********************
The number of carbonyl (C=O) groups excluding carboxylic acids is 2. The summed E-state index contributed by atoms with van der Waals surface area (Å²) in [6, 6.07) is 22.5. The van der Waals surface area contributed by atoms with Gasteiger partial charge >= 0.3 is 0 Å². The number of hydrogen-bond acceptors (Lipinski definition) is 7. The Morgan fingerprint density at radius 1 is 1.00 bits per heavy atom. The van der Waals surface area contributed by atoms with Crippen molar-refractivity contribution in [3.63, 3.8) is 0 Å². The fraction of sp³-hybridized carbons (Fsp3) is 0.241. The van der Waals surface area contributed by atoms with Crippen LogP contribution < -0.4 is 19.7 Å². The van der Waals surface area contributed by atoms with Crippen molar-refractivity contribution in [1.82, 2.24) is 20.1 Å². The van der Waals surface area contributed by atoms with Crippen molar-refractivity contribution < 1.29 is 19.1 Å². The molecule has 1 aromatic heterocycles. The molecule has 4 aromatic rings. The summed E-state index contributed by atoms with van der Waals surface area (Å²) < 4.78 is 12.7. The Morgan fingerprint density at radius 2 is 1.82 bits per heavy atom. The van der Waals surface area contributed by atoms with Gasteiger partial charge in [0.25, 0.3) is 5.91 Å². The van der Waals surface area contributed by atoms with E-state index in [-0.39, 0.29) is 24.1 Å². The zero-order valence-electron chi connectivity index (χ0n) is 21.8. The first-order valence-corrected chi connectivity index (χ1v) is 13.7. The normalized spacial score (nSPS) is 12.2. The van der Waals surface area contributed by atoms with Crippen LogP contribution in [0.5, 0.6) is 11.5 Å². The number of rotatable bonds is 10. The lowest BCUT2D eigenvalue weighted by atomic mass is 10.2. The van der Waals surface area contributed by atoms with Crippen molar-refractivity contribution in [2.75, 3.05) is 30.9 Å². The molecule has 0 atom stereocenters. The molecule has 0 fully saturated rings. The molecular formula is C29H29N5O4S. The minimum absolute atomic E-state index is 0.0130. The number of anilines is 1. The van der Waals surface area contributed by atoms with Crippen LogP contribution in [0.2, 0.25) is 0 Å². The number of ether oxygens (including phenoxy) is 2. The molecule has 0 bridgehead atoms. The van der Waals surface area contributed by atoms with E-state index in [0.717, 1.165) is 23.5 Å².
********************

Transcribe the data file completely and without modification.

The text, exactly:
The number of carbonyl (C=O) groups excluding carboxylic acids is 2. The summed E-state index contributed by atoms with van der Waals surface area (Å²) in [6, 6.07) is 22.5. The van der Waals surface area contributed by atoms with Gasteiger partial charge >= 0.3 is 0 Å². The number of hydrogen-bond acceptors (Lipinski definition) is 7. The Morgan fingerprint density at radius 1 is 1.00 bits per heavy atom. The van der Waals surface area contributed by atoms with Crippen molar-refractivity contribution in [3.63, 3.8) is 0 Å². The fraction of sp³-hybridized carbons (Fsp3) is 0.241. The van der Waals surface area contributed by atoms with Crippen LogP contribution < -0.4 is 19.7 Å². The van der Waals surface area contributed by atoms with Crippen molar-refractivity contribution in [1.82, 2.24) is 20.1 Å². The van der Waals surface area contributed by atoms with Crippen molar-refractivity contribution < 1.29 is 19.1 Å². The molecule has 1 aromatic heterocycles. The molecule has 4 aromatic rings. The summed E-state index contributed by atoms with van der Waals surface area (Å²) < 4.78 is 12.7. The Morgan fingerprint density at radius 2 is 1.82 bits per heavy atom. The van der Waals surface area contributed by atoms with Gasteiger partial charge in [0.25, 0.3) is 5.91 Å². The van der Waals surface area contributed by atoms with E-state index in [-0.39, 0.29) is 24.1 Å². The zero-order valence-electron chi connectivity index (χ0n) is 21.8. The first-order valence-corrected chi connectivity index (χ1v) is 13.7. The normalized spacial score (nSPS) is 12.2. The van der Waals surface area contributed by atoms with Crippen LogP contribution in [0.5, 0.6) is 11.5 Å². The number of rotatable bonds is 10. The lowest BCUT2D eigenvalue weighted by atomic mass is 10.2. The van der Waals surface area contributed by atoms with Crippen molar-refractivity contribution in [2.75, 3.05) is 30.9 Å². The molecule has 0 atom stereocenters. The molecule has 0 fully saturated rings. The molecular formula is C29H29N5O4S. The minimum absolute atomic E-state index is 0.0130. The number of anilines is 1. The van der Waals surface area contributed by atoms with Crippen LogP contribution in [0.2, 0.25) is 0 Å². The number of ether oxygens (including phenoxy) is 2. The molecule has 0 bridgehead atoms. The van der Waals surface area contributed by atoms with E-state index in [0.717, 1.165) is 23.5 Å².